Saturday, November 22, 2008

Teaching to the script

City Journal is really a good magazine, and always has interesting articles. At the moment their featured story is on pre-Kindergarten curricula and whether any of it is worth the time. (Studies seem to show that it can be very important for lower-income or low-education households, but that middle to upper income/education kids don't need it.)

From the article:
By age three, the authors [ of this book ] found, children from families headed by parents who were professionals had heard, on average, over 8 million more words than children from welfare families. The kids themselves had spoken over 4 million more words than the welfare children. The oral vocabularies of the professional-family kids exceeded those not just of the children but of the parents of the welfare families. This astonishing language gap has grim consequences: follow-up studies showed that it correlates closely with large deficits in vocabulary and reading ability at age nine—which, in turn, correlate with large deficits in the reading ability, and consequent prosperity, of adults.
That's a pretty sad statistic. So, the question becomes: how do you overcome that sort of a deficit?

Apparently, teachers aren't exactly trying:
We should temper our compassion for the overwhelmed Head Start and pre-K teachers, however, by recognizing that they have not only failed to close the education gap but have done much over the years to widen it. Like those who practiced medicine 200 years ago, most early-childhood educators demonstrate little regard for scientific findings and base their classroom efforts on theories and personal preferences that empirical evidence has repeatedly contradicted.
That sounds like our experience at our school, as well. The "don't tell us the facts, we know what we are doing! (Sit down and shut up!!!)" mentality.
Central to the typical early-childhood educator’s worldview are three ideas: that it’s better for young children to learn through play than through work; that children learn best and are happiest when they can help direct the pace and content of their own learning; and that a child’s mental abilities develop at a natural pace that adults cannot do much to accelerate. If a child fails to learn something, it’s not because the teaching is faulty, in this view [emphasis mine]; it’s because the child is either “learning disabled” or not yet “developmentally ready” to learn it—a notion derived from the theories of Swiss psychologist Jean Piaget, who believed that mental abilities developed in age-determined phases.

[...] The largest experiment ever to compare different approaches to instruction in the early grades [ which you can read about here ] , sponsored by the federal government in the 1970s and known as Project Follow Through, tracked more than 75,000 K–3 students. It found that only one of the nine methods examined—the one least in keeping with educators’ traditional views—had consistently accelerated the academic achievement of poor children. The least successful approaches all shared the prevailing ideas. And if an approach fails in kindergarten, you can bet that it will fail in pre-K, too.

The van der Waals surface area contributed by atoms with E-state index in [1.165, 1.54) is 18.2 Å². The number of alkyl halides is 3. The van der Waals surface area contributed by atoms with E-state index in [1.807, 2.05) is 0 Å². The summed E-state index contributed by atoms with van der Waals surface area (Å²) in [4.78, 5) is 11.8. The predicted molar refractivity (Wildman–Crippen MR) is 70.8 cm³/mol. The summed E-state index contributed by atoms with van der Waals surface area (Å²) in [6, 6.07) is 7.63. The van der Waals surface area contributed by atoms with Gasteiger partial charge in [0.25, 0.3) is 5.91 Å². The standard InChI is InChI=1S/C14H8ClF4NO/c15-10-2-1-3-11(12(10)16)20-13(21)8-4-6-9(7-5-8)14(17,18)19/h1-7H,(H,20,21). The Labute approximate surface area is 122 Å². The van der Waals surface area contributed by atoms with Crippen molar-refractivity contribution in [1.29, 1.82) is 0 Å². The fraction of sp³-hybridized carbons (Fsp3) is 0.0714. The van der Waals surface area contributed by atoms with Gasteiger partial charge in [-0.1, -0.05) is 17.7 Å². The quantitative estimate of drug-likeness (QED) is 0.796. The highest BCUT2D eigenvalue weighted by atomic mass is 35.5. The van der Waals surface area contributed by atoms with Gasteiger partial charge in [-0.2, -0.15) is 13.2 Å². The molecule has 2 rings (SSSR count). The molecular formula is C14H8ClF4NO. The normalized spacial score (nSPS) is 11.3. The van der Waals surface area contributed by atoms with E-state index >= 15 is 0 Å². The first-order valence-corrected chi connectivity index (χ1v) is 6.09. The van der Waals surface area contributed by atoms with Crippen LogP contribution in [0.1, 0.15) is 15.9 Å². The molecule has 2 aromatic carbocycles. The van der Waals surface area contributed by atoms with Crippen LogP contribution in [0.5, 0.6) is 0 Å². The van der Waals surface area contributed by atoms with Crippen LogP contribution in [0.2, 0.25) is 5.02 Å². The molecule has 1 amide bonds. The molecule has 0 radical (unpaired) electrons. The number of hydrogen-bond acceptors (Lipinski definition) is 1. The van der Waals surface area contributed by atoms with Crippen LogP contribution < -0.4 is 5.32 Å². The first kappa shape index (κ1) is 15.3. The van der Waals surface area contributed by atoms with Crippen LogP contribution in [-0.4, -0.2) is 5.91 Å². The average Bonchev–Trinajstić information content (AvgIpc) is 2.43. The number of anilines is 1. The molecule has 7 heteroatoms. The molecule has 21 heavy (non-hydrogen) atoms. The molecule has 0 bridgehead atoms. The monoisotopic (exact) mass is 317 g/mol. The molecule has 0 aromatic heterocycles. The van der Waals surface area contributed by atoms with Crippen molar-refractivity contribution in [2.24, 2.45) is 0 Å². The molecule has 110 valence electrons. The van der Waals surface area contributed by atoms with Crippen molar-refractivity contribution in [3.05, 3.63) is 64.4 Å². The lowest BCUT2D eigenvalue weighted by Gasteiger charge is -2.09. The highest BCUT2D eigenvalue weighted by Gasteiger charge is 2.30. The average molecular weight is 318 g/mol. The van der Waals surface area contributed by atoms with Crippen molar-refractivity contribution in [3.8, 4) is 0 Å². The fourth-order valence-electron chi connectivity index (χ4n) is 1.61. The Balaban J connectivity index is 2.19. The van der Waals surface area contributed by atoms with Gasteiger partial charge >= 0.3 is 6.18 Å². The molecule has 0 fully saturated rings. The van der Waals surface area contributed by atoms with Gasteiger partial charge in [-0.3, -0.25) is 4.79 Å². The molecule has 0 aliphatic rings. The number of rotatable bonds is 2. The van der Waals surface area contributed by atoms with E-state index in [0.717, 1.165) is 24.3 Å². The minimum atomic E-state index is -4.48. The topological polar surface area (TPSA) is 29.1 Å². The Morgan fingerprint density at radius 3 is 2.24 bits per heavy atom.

But Follow Through’s results proved too unpopular for the government to act on.
What were these magical results?
The one approach that Follow Through found had worked, Direct Instruction, was created by Siegfried Engelmann, who has written more than 100 curricula for reading, spelling, math, science, and other subjects. [... the teaching program includes ] concepts like relative direction (A is north of B but south of C) and the behavior of light entering and leaving a mirror.
Here is a chart from the Washington Times from the study. DI easily does the best, especially in cognitive development, which no other method managed to improve, and in "basic skills" which did much better than all the rest. (This image is from the here):

[...] Engelmann and two colleagues, Carl Bereiter and Jean Osborn, went on to open a half-day preschool for poor children in Champaign-Urbana that dramatically accelerated learning even in the most verbally deprived four-year-olds. Children who entered the preschool not knowing the meaning of “under,” “over,” or “Stand up!” went into kindergarten reading and doing math at a second-grade level. Engelmann found (and others later confirmed) that the mean IQ for the group jumped from 96 to 121.
That is simply stunning. Early education seems to be about waiting until the kids are "ready", but according to this program, when you actually challenge the kids, they're brains respond remarkably well and their IQ jumps by an amazing 25 points!